If you have a stress fracture in your foot, you may experience dull and achy pain on the top of your foot. You may also notice subtle swelling and difficulty bearing weight on the foot. 

Your doctor will order an x-ray at your visit, and again 3-4 weeks later, as stress fractures are often not visible on x-ray until a few weeks after the initial onset of pain. 


If your doctor finds that you have a stress fracture in your foot, he/she may recommend that you walk in a cast boot for six to eight weeks until the fracture is healed. If the fracture fragments are shifted (displaced), it may require surgery.

This United Ortho short cast boot is great because it stabilizes the foot and ankle appropriately. Also, its a short cast boot, and easier to wear. The tall cast boots can sometimes be cumbersome.


It’s important not to increase activities too soon. Not undergoing proper training and warm-ups can lead to a stress fracture. It’s also important to wear well-fitted shoes that don’t cause excessive pressure to be placed in one area of the foot. 

If you want my detailed guide on how to treat foot stress fractures, you can read my blog post about stress fractures here

Sinus Tarsi Syndrome

icing sinus tarsi

The sinus tarsi is a tunnel where the ankle bone meets the heel bone. There are ligaments inside the sinus tarsi, as well as fatty tissue. When someone has a flatfoot foot structure or a “pronated” foot structure, the sinus tarsi can be pinched. Scar tissue can form inside the area and cause pain.  

When walking, you may experience pain on the top of your foot and outside of your ankle. You may also notice swelling in the ankle and on the top of your foot


Your doctor will perform a physical exam and order an x-ray to evaluate your foot structure. If the pain is severe, an MRI may be ordered. This can confirm when inflammation of the sinus tarsi is present. 


  • Orthotics
orthotic mold

Orthotics help increase arch support and prevent pain and impingement of the sinus tarsi. Custom orthotics would be ideal. 

Orthotics will need to be placed in your shoes when walking.

If you choose to purchase an orthotic online, I would recommend the Powerstep Protech insert. These are good because they have a firm arch support that feels comfortable. Also, the heel cups on the inserts are deep, which is a plus.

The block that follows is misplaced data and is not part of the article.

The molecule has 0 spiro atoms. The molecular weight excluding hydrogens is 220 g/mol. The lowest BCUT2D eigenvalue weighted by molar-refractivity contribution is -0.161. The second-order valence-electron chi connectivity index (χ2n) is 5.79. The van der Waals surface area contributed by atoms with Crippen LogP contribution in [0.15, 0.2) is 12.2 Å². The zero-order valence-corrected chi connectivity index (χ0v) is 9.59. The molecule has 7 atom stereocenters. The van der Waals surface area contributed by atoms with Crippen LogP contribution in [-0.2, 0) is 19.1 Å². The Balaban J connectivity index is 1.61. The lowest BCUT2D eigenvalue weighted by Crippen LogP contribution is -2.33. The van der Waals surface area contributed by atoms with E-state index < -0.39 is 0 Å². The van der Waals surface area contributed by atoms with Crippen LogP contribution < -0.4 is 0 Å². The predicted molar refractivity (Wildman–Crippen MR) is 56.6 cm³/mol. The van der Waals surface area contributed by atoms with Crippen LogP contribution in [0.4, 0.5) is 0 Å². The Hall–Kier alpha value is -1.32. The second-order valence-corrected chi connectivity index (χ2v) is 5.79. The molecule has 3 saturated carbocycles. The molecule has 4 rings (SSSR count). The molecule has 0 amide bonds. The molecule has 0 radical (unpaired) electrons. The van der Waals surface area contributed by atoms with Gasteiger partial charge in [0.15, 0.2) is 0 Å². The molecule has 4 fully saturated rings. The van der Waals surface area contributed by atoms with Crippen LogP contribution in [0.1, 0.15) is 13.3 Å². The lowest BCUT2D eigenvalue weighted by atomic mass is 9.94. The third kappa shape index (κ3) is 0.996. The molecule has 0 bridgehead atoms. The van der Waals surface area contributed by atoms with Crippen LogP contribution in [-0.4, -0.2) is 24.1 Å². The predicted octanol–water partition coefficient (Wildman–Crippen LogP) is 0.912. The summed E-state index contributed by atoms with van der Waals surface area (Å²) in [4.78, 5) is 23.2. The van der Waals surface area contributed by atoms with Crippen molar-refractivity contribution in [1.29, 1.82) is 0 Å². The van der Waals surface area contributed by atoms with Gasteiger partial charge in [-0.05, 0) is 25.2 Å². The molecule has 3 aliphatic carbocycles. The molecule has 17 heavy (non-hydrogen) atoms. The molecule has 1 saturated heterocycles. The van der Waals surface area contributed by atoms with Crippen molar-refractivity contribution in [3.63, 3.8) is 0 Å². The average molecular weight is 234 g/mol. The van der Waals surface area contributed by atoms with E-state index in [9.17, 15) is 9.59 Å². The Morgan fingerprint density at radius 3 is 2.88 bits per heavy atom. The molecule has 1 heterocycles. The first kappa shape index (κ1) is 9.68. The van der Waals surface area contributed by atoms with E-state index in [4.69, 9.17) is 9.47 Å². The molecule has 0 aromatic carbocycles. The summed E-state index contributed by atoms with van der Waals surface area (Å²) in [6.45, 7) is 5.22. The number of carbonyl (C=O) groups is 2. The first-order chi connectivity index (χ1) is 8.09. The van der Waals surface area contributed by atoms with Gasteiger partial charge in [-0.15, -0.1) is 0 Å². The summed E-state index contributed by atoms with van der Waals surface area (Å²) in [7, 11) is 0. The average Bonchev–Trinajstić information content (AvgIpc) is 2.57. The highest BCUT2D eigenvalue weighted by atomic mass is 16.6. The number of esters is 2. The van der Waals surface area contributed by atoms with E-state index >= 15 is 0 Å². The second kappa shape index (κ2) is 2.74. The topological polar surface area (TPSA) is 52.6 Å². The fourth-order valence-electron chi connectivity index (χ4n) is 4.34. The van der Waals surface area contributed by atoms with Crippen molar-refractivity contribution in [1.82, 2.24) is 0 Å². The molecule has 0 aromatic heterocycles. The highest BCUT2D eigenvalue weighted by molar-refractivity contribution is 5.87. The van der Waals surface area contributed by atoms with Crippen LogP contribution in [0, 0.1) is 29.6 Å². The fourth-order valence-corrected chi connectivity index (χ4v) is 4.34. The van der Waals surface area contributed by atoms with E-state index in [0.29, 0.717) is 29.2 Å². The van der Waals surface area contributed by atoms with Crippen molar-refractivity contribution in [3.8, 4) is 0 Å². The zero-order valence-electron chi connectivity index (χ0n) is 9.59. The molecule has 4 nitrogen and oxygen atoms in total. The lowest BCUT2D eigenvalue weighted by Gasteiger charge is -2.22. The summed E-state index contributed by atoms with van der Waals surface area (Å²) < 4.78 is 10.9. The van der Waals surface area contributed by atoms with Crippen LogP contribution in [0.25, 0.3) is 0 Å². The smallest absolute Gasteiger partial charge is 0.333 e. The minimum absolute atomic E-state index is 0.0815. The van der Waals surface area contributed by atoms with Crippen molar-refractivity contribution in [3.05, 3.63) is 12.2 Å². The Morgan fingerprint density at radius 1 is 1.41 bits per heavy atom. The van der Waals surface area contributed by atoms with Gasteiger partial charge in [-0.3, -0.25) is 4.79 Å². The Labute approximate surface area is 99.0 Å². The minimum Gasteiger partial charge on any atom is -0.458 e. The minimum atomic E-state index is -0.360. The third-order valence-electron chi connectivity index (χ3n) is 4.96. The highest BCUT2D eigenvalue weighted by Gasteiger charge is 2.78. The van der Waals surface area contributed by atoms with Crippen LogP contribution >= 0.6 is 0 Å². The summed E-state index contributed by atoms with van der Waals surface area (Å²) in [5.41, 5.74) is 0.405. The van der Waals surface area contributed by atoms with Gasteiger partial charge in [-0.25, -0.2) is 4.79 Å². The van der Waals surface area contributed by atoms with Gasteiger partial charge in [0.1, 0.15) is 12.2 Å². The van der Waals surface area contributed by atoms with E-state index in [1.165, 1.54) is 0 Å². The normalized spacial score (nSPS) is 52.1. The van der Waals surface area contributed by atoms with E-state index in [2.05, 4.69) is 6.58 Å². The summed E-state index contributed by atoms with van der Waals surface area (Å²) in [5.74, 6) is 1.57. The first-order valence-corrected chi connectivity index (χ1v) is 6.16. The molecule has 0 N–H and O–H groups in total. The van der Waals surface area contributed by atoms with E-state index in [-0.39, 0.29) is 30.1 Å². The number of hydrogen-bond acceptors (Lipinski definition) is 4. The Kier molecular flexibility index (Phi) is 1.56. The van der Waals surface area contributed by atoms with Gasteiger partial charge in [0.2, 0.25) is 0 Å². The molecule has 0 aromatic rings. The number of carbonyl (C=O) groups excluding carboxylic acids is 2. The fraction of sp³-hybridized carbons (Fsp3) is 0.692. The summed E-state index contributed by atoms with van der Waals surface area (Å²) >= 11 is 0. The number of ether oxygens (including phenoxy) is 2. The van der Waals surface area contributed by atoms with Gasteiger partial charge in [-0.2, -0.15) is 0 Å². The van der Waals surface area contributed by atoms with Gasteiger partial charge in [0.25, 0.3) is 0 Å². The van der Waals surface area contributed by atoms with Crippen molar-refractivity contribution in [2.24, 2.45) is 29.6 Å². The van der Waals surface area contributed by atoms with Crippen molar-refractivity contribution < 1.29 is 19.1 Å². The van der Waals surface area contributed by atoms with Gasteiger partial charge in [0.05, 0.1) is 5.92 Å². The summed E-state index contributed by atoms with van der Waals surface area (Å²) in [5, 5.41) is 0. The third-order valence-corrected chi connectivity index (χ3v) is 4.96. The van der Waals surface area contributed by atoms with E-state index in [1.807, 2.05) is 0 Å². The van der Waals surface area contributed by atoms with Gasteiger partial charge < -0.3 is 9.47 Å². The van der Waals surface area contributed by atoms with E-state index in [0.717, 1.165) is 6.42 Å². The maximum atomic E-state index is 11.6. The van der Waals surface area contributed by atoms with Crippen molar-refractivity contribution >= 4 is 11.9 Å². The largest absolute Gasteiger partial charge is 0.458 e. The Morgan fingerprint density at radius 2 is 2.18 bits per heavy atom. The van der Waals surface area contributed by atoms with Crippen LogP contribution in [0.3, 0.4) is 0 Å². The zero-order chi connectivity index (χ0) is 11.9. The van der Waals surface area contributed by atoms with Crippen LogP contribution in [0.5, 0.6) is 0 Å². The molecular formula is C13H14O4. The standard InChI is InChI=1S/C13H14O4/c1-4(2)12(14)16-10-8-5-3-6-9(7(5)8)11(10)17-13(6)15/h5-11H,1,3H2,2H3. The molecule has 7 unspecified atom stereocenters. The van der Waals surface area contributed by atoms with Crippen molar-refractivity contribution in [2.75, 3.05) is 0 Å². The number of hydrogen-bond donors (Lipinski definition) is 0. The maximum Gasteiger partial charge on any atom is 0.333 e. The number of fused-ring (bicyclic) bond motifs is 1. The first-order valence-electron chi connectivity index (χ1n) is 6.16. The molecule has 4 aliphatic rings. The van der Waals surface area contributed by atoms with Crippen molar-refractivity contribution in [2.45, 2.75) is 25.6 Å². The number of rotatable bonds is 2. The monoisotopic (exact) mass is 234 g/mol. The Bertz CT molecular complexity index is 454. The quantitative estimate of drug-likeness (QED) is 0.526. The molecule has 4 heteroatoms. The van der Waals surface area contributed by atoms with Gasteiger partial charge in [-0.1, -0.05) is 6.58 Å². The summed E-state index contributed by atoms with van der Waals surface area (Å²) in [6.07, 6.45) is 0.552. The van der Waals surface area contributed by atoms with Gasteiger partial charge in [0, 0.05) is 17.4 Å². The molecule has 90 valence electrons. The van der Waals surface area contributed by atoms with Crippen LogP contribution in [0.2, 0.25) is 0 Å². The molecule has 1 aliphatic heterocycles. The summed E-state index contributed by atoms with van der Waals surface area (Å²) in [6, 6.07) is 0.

The deep heel cup helps stabilize your heels when walking. In addition, the heel has a “poron” component, which helps with shock absorption when you walk.

Depending on how much you walk, these inserts can last anywhere from 6 months to 1 year.

Make sure you remove your shoe liners before putting the inserts in your shoes. They work best in athletic shoes.


If you have pain and inflammation secondary to an impingement in the sinus tarsi, your doctor may suggest taking NSAIDs such as Motrin to help alleviate your discomfort.

  • Steroid injection

Steroid injections can be effective in reducing pain and inflammation at the sinus tarsi. You can continue your activities after receiving a steroid injection in your ankle. No downtime is required. You can check out Kevin Kirby’s video on how a sinus tarsi injection would be performed. 

  • Physical therapy 
physical therapy ankle

Physical Therapy can help to reduce pain and also improve stability at the ankle joint. When you have sinus tarsi syndrome, you may struggle with balance issues and weakness. Physical therapy can help to strengthen the foot and also improve balance. 

  • Surgery

When pain is persistent, your doctor may consider surgery. This is rare and is usually a last resort. Your doctor will remove the scar tissue present in the sinus tarsi using an ankle scope or via an open surgery. 


Make sure you are wearing well-fitted shoes with appropriate arch support to prevent sinus tarsi syndrome from developing. 

3) Midfoot Arthritis


If you experience pain on the top of your foot from walking, you may be experiencing pain secondary to midfoot arthritis. Arthritis can be present in the midfoot joints. The most common area arthritis is seen is in the metatarsocuneiform joints. 

Midfoot arthritis can cause dull, achy pain to be present on the top of the foot. Constant irritation to the midfoot joints over the years can cause bone spurs to form on the top of your foot. The bone spurs can then aggravate the nerves that cross the top of the foot. 

If you have pain in the top of your foot that occurs from walking, your shoes may be compressing the top of your foot, which can cause shooting pain to occur in your toes. 


Midfoot arthritis can be diagnosed with an x-ray. Your doctor will be able to visualize spurring present on the x-ray.  

Your doctor may also tap on the nerves on the top of your foot to see if you experience shooting pain that goes into your toes. This is suggestive of nerve irritation. 


  • Orthotics

Your doctor may suggest orthotics to keep the midfoot stabilized. Even micro-motion in arthritic joints when walking can cause discomfort.

  • Stiff-sole shoes
stiff sole shoe

When suffering from midfoot arthritis, it is best to wear shoes that have a stiff sole on the bottom. Flexible shoes can cause too much motion to occur in the joints and thus cause pain.